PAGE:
Written from a perspective but integrated with science and technology, this report will be useful for chiral technology-enabling product suppliers, practitioners applying chiral technology for commercial ends, and financial investors.


All aspects of chiral technology are included in this study: enantiomeric analysis of chiral compounds, chiral resolution for preparative purposes, chiral synthesis and applications products and markets. Known chiral technology applications are discussed, with understandable focus on pharmaceuticals since they constitute the major applications category. Also covered are other chiral products including pesticides, biochemicals and other miscellaneous applications.

In addition to the technology itself, this study has a primary emphasis on the aspects of chiral technology. We are concerned not merely with how chiral technology is being applied in the laboratory and with what kinds of enabling products, but with where, and by which companies, chiral technology is being applied for commercial purposes.

Toward that end, we stress commercial practices and prospects, and discuss and evaluate chiral technology in terms of enabling product sales and the sales of end chemicals that come from their application. We quantify sales, not for all chiral enabling materials and end products, but for a specific group of these materials where they are used to produce single isomers (enantiomers), either by separation (resolution) from a mixture of enantiomers (a racemate or racemic mixture) or by direct chemical synthesis.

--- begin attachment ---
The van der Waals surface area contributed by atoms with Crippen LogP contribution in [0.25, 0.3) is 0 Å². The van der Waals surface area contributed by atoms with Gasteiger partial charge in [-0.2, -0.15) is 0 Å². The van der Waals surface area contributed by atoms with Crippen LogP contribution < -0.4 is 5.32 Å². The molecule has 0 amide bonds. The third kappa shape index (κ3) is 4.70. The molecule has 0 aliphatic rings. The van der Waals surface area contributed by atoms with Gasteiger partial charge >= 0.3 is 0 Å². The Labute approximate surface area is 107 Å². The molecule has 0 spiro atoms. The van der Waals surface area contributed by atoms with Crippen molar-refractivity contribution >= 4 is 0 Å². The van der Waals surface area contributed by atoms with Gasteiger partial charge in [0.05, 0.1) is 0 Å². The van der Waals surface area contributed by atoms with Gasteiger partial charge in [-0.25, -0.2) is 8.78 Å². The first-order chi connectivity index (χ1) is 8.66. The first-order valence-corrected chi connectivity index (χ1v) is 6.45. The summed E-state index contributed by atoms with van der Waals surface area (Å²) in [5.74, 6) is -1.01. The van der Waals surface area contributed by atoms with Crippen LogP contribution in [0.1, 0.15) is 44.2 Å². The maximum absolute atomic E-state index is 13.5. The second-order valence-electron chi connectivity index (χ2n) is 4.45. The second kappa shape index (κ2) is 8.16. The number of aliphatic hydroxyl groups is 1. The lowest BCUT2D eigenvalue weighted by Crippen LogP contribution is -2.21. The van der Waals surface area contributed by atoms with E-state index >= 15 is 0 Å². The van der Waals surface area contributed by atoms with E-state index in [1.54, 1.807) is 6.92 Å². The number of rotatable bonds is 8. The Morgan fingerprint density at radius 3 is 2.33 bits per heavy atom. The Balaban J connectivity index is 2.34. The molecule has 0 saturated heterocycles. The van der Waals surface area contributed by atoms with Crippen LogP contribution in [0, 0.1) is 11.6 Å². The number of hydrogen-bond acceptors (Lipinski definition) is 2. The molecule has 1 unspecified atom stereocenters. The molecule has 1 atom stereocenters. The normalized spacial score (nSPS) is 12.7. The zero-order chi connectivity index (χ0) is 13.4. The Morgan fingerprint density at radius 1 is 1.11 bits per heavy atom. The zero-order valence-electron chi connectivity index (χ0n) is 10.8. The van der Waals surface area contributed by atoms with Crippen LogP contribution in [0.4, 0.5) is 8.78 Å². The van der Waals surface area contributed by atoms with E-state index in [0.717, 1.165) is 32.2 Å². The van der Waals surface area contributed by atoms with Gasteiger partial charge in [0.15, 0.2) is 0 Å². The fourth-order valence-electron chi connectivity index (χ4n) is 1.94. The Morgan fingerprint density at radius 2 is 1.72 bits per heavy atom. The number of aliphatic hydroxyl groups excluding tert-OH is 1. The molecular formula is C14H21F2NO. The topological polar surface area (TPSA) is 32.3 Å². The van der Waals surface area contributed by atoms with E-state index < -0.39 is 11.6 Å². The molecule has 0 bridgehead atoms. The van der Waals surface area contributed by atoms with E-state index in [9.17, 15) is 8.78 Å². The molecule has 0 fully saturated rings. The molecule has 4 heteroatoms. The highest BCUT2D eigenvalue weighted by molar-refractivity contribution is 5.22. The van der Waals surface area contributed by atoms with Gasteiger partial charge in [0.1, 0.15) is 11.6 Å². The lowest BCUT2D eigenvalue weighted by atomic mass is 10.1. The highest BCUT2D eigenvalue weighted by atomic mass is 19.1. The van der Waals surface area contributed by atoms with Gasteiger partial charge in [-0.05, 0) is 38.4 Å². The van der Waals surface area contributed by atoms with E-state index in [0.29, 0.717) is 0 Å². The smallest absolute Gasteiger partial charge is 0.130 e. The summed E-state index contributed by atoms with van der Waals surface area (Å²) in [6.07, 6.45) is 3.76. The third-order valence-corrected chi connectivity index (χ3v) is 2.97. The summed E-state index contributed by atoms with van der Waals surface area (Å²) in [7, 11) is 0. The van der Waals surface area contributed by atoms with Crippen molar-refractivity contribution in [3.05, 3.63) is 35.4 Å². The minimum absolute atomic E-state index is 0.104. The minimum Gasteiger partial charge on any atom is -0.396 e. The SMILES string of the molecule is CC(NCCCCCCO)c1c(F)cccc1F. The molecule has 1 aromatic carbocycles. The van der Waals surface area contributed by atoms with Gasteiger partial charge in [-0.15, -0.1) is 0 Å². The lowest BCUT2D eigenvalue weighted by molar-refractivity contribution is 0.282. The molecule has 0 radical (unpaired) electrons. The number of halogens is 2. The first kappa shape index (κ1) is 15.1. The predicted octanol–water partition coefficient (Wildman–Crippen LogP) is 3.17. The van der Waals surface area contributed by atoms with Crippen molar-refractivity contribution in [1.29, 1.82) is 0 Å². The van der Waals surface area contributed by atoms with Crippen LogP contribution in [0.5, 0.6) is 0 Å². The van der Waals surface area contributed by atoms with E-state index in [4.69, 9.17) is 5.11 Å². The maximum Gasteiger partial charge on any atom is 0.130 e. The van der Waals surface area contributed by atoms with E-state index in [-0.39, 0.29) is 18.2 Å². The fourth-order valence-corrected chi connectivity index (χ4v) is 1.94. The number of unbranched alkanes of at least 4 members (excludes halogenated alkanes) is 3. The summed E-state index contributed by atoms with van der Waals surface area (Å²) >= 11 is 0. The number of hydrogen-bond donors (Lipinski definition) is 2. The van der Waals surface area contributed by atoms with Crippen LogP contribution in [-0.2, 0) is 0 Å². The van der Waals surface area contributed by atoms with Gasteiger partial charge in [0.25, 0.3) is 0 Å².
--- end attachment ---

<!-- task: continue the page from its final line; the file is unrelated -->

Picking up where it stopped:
Despite the wide scope of this study, there are some exclusions:

  • First, there is the obvious exclusion of all forms of chemical isomerism other than optical isomerism (that is, chirality).      
  • Second, we exclude sales of products used for the manufacture and analysis of inherently enantiomeric biological compounds.  We are not interested in these products of the chiral technology industry since they occur naturally.  Examples are the many natural biological products, common antibiotics produced by industrial fermentation and the enzymatic breakdown of starch into simple chiral sugars.  Thus, we are concerned only with compounds for which racemates have been or can be made, and the job becomes either separating them or synthesizing one of the optical isomers.  This exclusion and concentration on nonnatural chiral compounds narrows the scope of our study to a smaller yet extremely important segment.  It also means that our market sales value estimates will be lower.  In many or most cases, they will be significantly lower than those of many or most other analysts who include more types of chiral compounds.